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Emerging Market Stocks Fluctuate on U.S. Economy, China Rates

Emerging-market stocks fluctuated as increasing confidence in the strength of the U.S. recovery was offset by concern that China’s tightening measures will slow growth in the world’s third-largest economy.

Hon Hai Precision Industry Co., which makes Apple Inc. iPhones and Hewlett-Packard Co. computers, climbed 1.7 percent after a government report showing the U.S. economy expanded faster than estimated. China Vanke Co. dropped 1.8 percent in the southern city of Shenzhen as a Chinese gauge of lending rates rose to the highest level in more than three years.

The MSCI Emerging Markets Index was little changed at 1,126.37 as of 9:49 p.m. London time, after gaining 0.2 percent and falling 0.1 percent. Taiwan’s Taiex index rose 0.4 percent, the highest close since May 2008. The Philippine Stock Exchange Index gained 1.3 percent to a two-week high. The Shanghai Composite Index, Asia’s worst performing benchmark gauge this year, sank 0.8 percent.

“Uncertainty over further controls is ruling the market,” said Deng Changrong, a strategist at Huaxi Securities Co. in Shenzhen. “As the market lacks liquidity at the moment, there’s no support for a strong rebound.”

Stocks in emerging Europe and Africa fluctuated, with the Czech Republic’s PX gauge up 0.2 percent, Hungary’s BUX and Poland’s WIG20 both fell 0.2 percent and the benchmark index in South Africa was little changed.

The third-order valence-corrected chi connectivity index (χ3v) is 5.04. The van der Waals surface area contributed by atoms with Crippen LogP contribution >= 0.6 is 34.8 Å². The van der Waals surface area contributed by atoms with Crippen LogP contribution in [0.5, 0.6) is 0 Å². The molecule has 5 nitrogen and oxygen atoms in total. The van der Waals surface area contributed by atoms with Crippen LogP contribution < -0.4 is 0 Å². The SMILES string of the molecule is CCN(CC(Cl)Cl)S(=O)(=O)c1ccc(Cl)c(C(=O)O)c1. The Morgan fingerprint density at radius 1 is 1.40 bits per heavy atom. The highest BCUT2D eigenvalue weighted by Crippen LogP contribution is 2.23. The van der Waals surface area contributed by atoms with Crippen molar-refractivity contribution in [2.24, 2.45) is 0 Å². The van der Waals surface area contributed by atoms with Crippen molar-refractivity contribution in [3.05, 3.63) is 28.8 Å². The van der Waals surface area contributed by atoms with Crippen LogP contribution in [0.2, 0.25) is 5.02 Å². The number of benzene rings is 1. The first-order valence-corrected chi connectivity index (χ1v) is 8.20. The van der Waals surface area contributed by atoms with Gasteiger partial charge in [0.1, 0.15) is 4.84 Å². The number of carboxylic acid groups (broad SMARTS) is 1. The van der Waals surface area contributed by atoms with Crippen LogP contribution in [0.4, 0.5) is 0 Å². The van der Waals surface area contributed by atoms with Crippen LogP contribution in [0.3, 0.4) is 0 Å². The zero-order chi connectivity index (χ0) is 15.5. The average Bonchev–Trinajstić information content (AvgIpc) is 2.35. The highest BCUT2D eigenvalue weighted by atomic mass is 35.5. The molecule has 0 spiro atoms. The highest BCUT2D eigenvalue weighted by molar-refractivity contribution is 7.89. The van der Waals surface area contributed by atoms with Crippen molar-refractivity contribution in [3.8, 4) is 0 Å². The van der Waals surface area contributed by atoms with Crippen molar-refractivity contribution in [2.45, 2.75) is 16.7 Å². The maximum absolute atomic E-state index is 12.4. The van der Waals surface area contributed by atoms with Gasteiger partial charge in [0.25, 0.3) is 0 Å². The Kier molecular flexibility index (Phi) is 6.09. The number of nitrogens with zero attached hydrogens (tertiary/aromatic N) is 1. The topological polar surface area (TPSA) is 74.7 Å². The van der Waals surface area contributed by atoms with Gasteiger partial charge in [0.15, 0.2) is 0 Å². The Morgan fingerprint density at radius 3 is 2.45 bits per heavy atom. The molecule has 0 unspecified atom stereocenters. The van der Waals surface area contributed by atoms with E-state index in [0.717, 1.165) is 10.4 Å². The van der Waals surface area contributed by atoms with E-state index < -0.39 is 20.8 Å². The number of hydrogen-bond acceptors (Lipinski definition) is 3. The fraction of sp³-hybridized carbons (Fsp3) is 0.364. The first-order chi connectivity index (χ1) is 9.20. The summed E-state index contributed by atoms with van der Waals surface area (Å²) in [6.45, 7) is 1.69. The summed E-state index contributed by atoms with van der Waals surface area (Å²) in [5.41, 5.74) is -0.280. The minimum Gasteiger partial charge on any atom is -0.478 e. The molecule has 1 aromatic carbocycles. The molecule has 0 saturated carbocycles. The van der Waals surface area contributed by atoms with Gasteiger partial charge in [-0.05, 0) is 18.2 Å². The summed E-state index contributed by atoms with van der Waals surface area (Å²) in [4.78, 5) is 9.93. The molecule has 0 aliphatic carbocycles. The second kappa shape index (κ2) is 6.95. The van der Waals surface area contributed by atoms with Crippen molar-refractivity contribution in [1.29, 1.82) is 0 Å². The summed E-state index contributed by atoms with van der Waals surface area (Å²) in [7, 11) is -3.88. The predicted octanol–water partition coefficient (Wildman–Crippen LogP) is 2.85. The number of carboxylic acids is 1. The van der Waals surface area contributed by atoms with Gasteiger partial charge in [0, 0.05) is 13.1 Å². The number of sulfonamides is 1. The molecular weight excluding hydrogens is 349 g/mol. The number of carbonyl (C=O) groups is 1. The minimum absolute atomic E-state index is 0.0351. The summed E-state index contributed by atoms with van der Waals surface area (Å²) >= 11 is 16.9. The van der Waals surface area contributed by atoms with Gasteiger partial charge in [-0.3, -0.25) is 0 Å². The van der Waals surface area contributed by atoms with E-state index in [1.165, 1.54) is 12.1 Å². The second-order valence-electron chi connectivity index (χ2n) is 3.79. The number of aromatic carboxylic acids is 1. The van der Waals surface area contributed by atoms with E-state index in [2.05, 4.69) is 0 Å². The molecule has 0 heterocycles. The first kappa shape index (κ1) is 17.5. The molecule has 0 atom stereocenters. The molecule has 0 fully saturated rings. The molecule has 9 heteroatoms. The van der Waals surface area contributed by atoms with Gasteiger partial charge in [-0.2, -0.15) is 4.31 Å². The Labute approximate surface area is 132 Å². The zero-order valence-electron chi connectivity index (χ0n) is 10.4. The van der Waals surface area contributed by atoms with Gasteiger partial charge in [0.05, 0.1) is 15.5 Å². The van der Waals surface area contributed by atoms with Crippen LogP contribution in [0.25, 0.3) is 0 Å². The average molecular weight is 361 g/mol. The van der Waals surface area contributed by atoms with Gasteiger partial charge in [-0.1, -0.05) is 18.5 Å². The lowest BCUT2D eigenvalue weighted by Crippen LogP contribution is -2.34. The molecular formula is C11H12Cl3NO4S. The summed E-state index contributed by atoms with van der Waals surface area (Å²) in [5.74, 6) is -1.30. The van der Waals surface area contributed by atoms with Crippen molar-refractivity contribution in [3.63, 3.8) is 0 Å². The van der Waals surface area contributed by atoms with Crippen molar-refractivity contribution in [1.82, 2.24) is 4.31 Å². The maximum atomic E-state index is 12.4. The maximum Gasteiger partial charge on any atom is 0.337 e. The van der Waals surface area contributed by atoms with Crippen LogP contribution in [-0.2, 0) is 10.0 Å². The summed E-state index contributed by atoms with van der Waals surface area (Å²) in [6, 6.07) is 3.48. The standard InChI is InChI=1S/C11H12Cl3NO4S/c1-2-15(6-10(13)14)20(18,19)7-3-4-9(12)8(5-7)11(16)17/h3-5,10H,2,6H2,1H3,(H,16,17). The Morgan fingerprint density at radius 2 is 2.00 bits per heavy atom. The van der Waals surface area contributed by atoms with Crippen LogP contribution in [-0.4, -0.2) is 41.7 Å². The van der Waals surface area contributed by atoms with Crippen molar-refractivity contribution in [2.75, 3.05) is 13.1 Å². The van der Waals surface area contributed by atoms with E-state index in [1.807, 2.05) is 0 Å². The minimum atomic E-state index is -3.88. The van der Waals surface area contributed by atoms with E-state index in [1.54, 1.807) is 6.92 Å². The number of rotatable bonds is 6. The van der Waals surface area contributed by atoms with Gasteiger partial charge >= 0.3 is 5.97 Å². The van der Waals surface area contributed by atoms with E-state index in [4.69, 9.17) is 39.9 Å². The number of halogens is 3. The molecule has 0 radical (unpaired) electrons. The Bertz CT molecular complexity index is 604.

Air Pact

Hon Hai Precision, which gets about 36 percent of sales from America, rose to a two-month high in Taipei. Catcher Technology Co., a maker of notebook casings, advanced 6.7 percent.

A gauge tracking information technology stocks rose the most among the 10 industry groups on MSCI’s developing-nation measure.

In Kuala Lumpur, Malaysian Airline System Bhd., the national carrier, advanced 5.4 percent, gaining for a second day on the signing of an agreement with Air France-KLM Group’s Dutch KLM unit to foster closer cooperation.

Alliance Global Group Inc., owner of the Philippines’ largest casino and the local franchise of McDonald’s, surged 6.3 percent, the second-biggest gain on the MSCI Emerging Markets Index today. The company said it will buy 60 percent of Fil-Estate Land Inc. for 5 billion pesos ($113 million) to expand its tourism-related business. Fil-Estate surged 26 percent, its biggest gain since March 1.

China Vanke, the nation’s largest developer, retreated 1.8 percent. Cinda Real Estate Co. lost 1.7 percent.

China’s benchmark money-market rate surged to a three-year high as banks hoard cash before the New Year holiday. The seven-day repo rate jumped 150 basis points to 5.67 percent, according to a daily fixing published by the National Interbank Funding Center. Policymakers on Dec. 10 ordered lenders to park more money with the central bank for the third time in five weeks to limit inflation.

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